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Anise,1 too, one of the comparatively small number of plants that have been commended by Pythagoras, is taken in wine, either raw or boiled, for the stings of scorpions. Both green and dried, it is held in high repute, as an ingredient in all seasonings and sauces, and we find it placed beneath the under-crust of bread.2 Pat with bitter-almonds into the cloth strainers3 for filtering wine, it imparts an agreeable flavour to the wine: it has the effect, also, of sweetening the breath, and removing all bad odours from the mouth, it chewed in the morning with smyrnion4 and a little honey, the mouth being then rinsed with wine.

This plant imparts a youthful look5 to the features; and if suspended to the pillow, so as to be smelt by a person when asleep, it will prevent all disagreeable dreams. It has the effect of promoting the appetite, also—for this, too, has been made by luxury one of the objects of art, ever since labour has ceased to stimulate it. It is for these various reasons that it has received the name of "anicetum,"6 given to it by some.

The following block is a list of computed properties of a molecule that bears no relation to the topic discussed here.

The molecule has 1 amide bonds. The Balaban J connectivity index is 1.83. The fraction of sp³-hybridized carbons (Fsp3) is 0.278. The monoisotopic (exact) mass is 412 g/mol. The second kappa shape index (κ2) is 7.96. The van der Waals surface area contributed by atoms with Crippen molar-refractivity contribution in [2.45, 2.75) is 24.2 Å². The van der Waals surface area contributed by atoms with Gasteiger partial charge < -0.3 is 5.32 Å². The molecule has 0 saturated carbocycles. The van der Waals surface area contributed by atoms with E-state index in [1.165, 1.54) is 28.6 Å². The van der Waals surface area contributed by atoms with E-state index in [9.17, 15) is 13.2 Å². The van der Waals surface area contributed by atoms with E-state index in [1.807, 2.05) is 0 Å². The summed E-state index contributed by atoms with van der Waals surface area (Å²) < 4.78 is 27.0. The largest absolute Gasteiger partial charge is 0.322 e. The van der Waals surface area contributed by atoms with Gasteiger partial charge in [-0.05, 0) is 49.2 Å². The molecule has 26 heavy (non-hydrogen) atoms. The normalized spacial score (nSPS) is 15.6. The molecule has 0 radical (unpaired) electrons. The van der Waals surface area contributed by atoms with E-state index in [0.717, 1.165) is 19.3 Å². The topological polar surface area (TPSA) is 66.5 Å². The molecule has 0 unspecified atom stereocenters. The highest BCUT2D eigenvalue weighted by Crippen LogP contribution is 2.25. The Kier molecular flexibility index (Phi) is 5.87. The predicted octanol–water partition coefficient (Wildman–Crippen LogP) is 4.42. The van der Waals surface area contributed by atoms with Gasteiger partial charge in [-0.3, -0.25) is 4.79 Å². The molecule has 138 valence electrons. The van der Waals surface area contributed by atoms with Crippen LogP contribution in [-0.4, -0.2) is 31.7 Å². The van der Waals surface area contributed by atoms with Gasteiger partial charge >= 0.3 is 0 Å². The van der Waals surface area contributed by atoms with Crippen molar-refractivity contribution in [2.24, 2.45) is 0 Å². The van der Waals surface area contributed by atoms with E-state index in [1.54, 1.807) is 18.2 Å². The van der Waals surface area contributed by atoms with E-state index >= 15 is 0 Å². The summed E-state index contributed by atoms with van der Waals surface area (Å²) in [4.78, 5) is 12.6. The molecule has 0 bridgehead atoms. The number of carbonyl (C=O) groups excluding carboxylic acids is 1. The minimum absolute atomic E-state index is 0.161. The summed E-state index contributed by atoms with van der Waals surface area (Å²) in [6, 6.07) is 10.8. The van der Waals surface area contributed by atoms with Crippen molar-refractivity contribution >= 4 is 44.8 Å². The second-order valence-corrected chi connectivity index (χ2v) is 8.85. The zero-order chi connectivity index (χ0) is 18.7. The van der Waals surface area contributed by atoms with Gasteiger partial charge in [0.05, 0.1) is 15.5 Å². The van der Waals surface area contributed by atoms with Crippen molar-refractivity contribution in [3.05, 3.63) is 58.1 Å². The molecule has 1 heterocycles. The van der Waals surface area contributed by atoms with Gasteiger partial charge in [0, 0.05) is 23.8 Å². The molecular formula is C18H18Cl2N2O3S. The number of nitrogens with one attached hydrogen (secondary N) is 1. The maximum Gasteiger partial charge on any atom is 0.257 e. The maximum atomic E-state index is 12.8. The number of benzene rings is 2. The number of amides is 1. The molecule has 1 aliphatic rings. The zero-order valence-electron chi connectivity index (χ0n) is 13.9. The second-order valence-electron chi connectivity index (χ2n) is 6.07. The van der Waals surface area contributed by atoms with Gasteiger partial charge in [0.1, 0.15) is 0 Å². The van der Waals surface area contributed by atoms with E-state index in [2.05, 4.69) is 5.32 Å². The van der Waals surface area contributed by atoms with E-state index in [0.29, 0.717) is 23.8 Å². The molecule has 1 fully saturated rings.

1 The Pinpinella anisum of Linnæus.

2 It is still used in some countries as a seasoning with which bread and pastry are powdered.

3 See B. xiv. c. 28.

4 See B. xix. cc. 48 and 62: also B. xxvii. c. 97.

5 This and the next statement are utterly fabulous.

6 "Unconquerable." from the Greek , "not," and νικάω, "to conquer." Fée thinks that the word is a diminutive of "anisum." which, according to some persons, is a derivative from "anysun." the Arabic name of the plant. Dioscorides gives the name "anicetum" to dill, and not to anise.

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